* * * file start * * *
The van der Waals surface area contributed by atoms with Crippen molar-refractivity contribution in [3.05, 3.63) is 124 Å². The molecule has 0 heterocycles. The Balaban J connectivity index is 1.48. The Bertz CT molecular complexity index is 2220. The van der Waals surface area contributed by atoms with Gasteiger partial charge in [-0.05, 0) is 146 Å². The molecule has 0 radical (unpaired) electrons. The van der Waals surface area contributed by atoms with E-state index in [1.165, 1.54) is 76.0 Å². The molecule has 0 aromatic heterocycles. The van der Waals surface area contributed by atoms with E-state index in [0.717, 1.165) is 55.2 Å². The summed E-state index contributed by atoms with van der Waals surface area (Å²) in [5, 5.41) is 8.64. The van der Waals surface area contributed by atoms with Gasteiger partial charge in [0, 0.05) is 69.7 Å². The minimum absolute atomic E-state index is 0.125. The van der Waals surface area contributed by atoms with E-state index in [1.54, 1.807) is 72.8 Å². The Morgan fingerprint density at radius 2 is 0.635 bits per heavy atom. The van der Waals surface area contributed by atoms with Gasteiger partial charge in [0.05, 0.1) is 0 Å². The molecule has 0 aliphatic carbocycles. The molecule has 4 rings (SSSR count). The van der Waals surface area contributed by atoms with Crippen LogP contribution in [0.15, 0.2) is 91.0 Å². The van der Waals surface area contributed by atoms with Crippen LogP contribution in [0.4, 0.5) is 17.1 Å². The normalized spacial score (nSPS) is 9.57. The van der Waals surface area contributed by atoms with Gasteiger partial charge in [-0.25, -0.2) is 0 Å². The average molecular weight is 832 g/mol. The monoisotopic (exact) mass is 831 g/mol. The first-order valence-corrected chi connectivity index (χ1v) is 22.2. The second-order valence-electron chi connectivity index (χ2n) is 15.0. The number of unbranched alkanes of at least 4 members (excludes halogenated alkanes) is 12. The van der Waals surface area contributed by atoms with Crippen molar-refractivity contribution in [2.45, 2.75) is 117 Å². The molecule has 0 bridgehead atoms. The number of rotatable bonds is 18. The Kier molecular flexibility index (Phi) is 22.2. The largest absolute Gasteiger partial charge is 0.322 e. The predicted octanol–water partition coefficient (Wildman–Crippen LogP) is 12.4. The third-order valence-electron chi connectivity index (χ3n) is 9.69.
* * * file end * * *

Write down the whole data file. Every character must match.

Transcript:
The van der Waals surface area contributed by atoms with Crippen molar-refractivity contribution in [3.05, 3.63) is 124 Å². The molecule has 0 heterocycles. The Balaban J connectivity index is 1.48. The Bertz CT molecular complexity index is 2220. The van der Waals surface area contributed by atoms with Gasteiger partial charge in [-0.05, 0) is 146 Å². The molecule has 0 radical (unpaired) electrons. The van der Waals surface area contributed by atoms with E-state index in [1.165, 1.54) is 76.0 Å². The molecule has 0 aromatic heterocycles. The van der Waals surface area contributed by atoms with E-state index in [0.717, 1.165) is 55.2 Å². The summed E-state index contributed by atoms with van der Waals surface area (Å²) in [5, 5.41) is 8.64. The van der Waals surface area contributed by atoms with Gasteiger partial charge in [0, 0.05) is 69.7 Å². The minimum absolute atomic E-state index is 0.125. The van der Waals surface area contributed by atoms with E-state index in [1.54, 1.807) is 72.8 Å². The Morgan fingerprint density at radius 2 is 0.635 bits per heavy atom. The van der Waals surface area contributed by atoms with Gasteiger partial charge in [0.05, 0.1) is 0 Å². The molecule has 0 aliphatic carbocycles. The molecule has 4 rings (SSSR count). The van der Waals surface area contributed by atoms with Crippen LogP contribution in [0.15, 0.2) is 91.0 Å². The van der Waals surface area contributed by atoms with Crippen LogP contribution in [0.4, 0.5) is 17.1 Å². The normalized spacial score (nSPS) is 9.57. The van der Waals surface area contributed by atoms with Gasteiger partial charge in [-0.25, -0.2) is 0 Å². The average molecular weight is 832 g/mol. The monoisotopic (exact) mass is 831 g/mol. The first-order valence-corrected chi connectivity index (χ1v) is 22.2. The second-order valence-electron chi connectivity index (χ2n) is 15.0. The number of unbranched alkanes of at least 4 members (excludes halogenated alkanes) is 12. The van der Waals surface area contributed by atoms with Crippen molar-refractivity contribution in [2.45, 2.75) is 117 Å². The molecule has 0 bridgehead atoms. The number of rotatable bonds is 18. The Kier molecular flexibility index (Phi) is 22.2. The largest absolute Gasteiger partial charge is 0.322 e. The predicted octanol–water partition coefficient (Wildman–Crippen LogP) is 12.4. The third-order valence-electron chi connectivity index (χ3n) is 9.69.